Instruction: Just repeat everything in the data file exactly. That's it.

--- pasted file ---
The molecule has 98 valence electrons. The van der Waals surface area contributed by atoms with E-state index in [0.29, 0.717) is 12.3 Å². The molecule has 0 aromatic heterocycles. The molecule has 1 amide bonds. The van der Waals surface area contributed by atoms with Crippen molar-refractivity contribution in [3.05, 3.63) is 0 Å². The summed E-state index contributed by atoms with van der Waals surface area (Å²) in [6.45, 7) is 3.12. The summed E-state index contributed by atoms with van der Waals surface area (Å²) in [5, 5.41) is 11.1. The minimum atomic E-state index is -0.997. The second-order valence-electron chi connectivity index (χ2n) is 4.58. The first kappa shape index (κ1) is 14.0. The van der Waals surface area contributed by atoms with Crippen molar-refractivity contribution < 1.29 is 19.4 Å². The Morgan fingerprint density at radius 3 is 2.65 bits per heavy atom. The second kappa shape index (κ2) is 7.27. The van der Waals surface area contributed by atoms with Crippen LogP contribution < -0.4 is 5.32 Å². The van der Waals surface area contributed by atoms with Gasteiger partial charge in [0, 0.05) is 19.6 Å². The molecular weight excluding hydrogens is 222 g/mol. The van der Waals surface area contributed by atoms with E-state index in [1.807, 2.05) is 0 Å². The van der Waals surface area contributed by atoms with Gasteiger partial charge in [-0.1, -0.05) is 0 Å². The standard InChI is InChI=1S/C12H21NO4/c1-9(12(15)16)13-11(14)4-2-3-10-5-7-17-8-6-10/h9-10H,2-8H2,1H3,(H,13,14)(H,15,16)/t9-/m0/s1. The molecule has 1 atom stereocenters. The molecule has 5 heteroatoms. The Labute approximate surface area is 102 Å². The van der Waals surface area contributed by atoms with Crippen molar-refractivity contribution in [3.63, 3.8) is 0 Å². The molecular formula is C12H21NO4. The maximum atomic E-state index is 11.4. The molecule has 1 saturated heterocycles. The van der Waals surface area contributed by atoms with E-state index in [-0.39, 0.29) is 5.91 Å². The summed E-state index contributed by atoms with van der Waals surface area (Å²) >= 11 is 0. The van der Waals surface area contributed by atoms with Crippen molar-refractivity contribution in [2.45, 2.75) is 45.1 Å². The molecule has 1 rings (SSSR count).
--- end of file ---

The molecule has 98 valence electrons. The van der Waals surface area contributed by atoms with E-state index in [0.29, 0.717) is 12.3 Å². The molecule has 0 aromatic heterocycles. The molecule has 1 amide bonds. The van der Waals surface area contributed by atoms with Crippen molar-refractivity contribution in [3.05, 3.63) is 0 Å². The summed E-state index contributed by atoms with van der Waals surface area (Å²) in [6.45, 7) is 3.12. The summed E-state index contributed by atoms with van der Waals surface area (Å²) in [5, 5.41) is 11.1. The minimum atomic E-state index is -0.997. The second-order valence-electron chi connectivity index (χ2n) is 4.58. The first kappa shape index (κ1) is 14.0. The van der Waals surface area contributed by atoms with Crippen molar-refractivity contribution < 1.29 is 19.4 Å². The Morgan fingerprint density at radius 3 is 2.65 bits per heavy atom. The second kappa shape index (κ2) is 7.27. The van der Waals surface area contributed by atoms with Crippen LogP contribution < -0.4 is 5.32 Å². The van der Waals surface area contributed by atoms with Gasteiger partial charge in [0, 0.05) is 19.6 Å². The molecular weight excluding hydrogens is 222 g/mol. The van der Waals surface area contributed by atoms with E-state index in [1.807, 2.05) is 0 Å². The van der Waals surface area contributed by atoms with Gasteiger partial charge in [-0.1, -0.05) is 0 Å². The standard InChI is InChI=1S/C12H21NO4/c1-9(12(15)16)13-11(14)4-2-3-10-5-7-17-8-6-10/h9-10H,2-8H2,1H3,(H,13,14)(H,15,16)/t9-/m0/s1. The molecule has 1 atom stereocenters. The molecule has 5 heteroatoms. The Labute approximate surface area is 102 Å². The van der Waals surface area contributed by atoms with Crippen molar-refractivity contribution in [3.63, 3.8) is 0 Å². The molecular formula is C12H21NO4. The maximum atomic E-state index is 11.4. The molecule has 1 saturated heterocycles. The van der Waals surface area contributed by atoms with E-state index in [-0.39, 0.29) is 5.91 Å². The summed E-state index contributed by atoms with van der Waals surface area (Å²) >= 11 is 0. The van der Waals surface area contributed by atoms with Crippen molar-refractivity contribution in [2.45, 2.75) is 45.1 Å². The molecule has 1 rings (SSSR count).